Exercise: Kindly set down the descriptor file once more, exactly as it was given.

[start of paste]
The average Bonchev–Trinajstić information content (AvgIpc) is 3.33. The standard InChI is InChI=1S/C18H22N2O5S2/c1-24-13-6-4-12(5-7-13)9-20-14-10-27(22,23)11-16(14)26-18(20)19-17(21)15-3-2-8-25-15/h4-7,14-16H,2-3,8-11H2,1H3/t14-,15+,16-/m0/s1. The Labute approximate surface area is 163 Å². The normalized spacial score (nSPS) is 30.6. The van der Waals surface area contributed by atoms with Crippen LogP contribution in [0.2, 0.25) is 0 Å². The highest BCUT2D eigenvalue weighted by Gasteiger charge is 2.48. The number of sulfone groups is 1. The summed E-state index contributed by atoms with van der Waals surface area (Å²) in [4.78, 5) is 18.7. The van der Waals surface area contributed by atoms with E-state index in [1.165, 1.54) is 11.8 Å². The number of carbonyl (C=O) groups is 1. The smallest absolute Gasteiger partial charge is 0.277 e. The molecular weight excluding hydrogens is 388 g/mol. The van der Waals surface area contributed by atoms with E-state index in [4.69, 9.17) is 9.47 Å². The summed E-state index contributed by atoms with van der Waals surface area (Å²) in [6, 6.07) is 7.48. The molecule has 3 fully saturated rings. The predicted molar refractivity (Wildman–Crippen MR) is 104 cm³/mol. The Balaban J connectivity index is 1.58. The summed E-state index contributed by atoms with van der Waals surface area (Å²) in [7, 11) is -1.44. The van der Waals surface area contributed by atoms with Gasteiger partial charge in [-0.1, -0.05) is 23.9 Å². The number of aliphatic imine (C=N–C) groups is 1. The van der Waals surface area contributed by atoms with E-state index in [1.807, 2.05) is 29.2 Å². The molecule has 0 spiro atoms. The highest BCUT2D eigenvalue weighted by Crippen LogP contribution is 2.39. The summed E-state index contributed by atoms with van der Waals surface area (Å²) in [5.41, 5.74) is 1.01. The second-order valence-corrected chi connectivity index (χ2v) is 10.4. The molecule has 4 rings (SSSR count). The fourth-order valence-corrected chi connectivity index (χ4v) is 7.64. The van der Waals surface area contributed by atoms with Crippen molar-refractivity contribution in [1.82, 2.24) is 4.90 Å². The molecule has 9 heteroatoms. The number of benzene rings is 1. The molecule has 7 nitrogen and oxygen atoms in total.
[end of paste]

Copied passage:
The average Bonchev–Trinajstić information content (AvgIpc) is 3.33. The standard InChI is InChI=1S/C18H22N2O5S2/c1-24-13-6-4-12(5-7-13)9-20-14-10-27(22,23)11-16(14)26-18(20)19-17(21)15-3-2-8-25-15/h4-7,14-16H,2-3,8-11H2,1H3/t14-,15+,16-/m0/s1. The Labute approximate surface area is 163 Å². The normalized spacial score (nSPS) is 30.6. The van der Waals surface area contributed by atoms with Crippen LogP contribution in [0.2, 0.25) is 0 Å². The highest BCUT2D eigenvalue weighted by Gasteiger charge is 2.48. The number of sulfone groups is 1. The summed E-state index contributed by atoms with van der Waals surface area (Å²) in [4.78, 5) is 18.7. The van der Waals surface area contributed by atoms with E-state index in [1.165, 1.54) is 11.8 Å². The number of carbonyl (C=O) groups is 1. The smallest absolute Gasteiger partial charge is 0.277 e. The molecular weight excluding hydrogens is 388 g/mol. The van der Waals surface area contributed by atoms with E-state index in [4.69, 9.17) is 9.47 Å². The summed E-state index contributed by atoms with van der Waals surface area (Å²) in [6, 6.07) is 7.48. The molecule has 3 fully saturated rings. The predicted molar refractivity (Wildman–Crippen MR) is 104 cm³/mol. The Balaban J connectivity index is 1.58. The summed E-state index contributed by atoms with van der Waals surface area (Å²) in [7, 11) is -1.44. The van der Waals surface area contributed by atoms with Gasteiger partial charge in [-0.1, -0.05) is 23.9 Å². The number of aliphatic imine (C=N–C) groups is 1. The van der Waals surface area contributed by atoms with E-state index in [1.807, 2.05) is 29.2 Å². The molecule has 0 spiro atoms. The highest BCUT2D eigenvalue weighted by Crippen LogP contribution is 2.39. The summed E-state index contributed by atoms with van der Waals surface area (Å²) in [5.41, 5.74) is 1.01. The second-order valence-corrected chi connectivity index (χ2v) is 10.4. The molecule has 4 rings (SSSR count). The fourth-order valence-corrected chi connectivity index (χ4v) is 7.64. The van der Waals surface area contributed by atoms with Crippen molar-refractivity contribution in [1.82, 2.24) is 4.90 Å². The molecule has 9 heteroatoms. The number of benzene rings is 1. The molecule has 7 nitrogen and oxygen atoms in total.